Scripps Research Institute Scientists Find New Way In Making Cells HIV-Resistant [Video]


Scientists from The Scripps Research Institute (TSRI) have found a new method to tether HIV-fighting antibodies to immune cells. This results to a cell population that is resistant to the virus.

The experiments, which were done under lab conditions, demonstrated that these resistant cells can easily replace diseased cells. This may have the potential to cure the disease in a person with HIV.

Jia Xie, senior staff scientist at TSRI, said that the protection would be long-term. Xie is the first author of the study published in the journal "Proceedings of the National Academy of Sciences."

Science Daily reported that the study was led by Richard Lerner, M.D., Lita Annenberg Hazen Professor of Immunochemistry at TSRI. The researchers plan to work with investigators at City of Hope's Center for Gene Therapy to check this new therapy in efficacy and safety tests in terms of federal regulations before testing it with patients.

The new technique provides a major advantage over therapies where antibodies float freely in the bloodstream at a low concentration. Instead, antibodies in the latest study stick to a cell's surface and blocks HIV from spreading the infection by connecting to a vital cell receptor.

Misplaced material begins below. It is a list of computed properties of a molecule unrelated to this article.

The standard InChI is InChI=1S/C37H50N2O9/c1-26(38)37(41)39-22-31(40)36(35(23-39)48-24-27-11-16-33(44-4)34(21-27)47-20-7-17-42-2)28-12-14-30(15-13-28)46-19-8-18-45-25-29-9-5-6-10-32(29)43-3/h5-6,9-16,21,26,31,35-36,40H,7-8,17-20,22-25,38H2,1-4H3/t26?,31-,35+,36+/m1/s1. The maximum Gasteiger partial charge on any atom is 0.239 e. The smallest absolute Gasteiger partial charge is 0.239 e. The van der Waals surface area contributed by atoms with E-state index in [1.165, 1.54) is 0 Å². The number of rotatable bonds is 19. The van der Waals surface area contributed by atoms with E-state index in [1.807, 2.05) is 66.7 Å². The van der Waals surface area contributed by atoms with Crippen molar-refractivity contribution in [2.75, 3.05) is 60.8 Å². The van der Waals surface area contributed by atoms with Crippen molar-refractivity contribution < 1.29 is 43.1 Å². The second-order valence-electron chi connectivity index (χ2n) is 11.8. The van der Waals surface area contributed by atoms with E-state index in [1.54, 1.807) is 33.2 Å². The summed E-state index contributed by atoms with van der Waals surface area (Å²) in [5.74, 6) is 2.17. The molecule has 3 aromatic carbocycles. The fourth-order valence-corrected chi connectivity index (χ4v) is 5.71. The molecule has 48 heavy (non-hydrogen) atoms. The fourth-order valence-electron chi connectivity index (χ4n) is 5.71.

It has been deemed as the "neighbor effect." This means that an antibody stuck near a cell is more effective than having several antibodies float in the bloodstream.

Before they tested the technique against HIV, the researchers used it against rhinovirus, which is responsible for cases of the common cold. They utilized a vector called lentivirus to deliver a new gene to cultured human cells.

The gene instructed cells to synthesize antibodies that stick with the human cell receptor (ICAM-1) that rhinovirus needs. Since the antibodies monopolized the location, the virus cannot enter the cell to infect it.

According to, the finished product was a combination of engineered and unengineered cells since the delivery system cannot reach 100 percent of cells. The researchers used the same technique with HIV and tested antibodies that have the potential to protect the receptor on the very immune cells.

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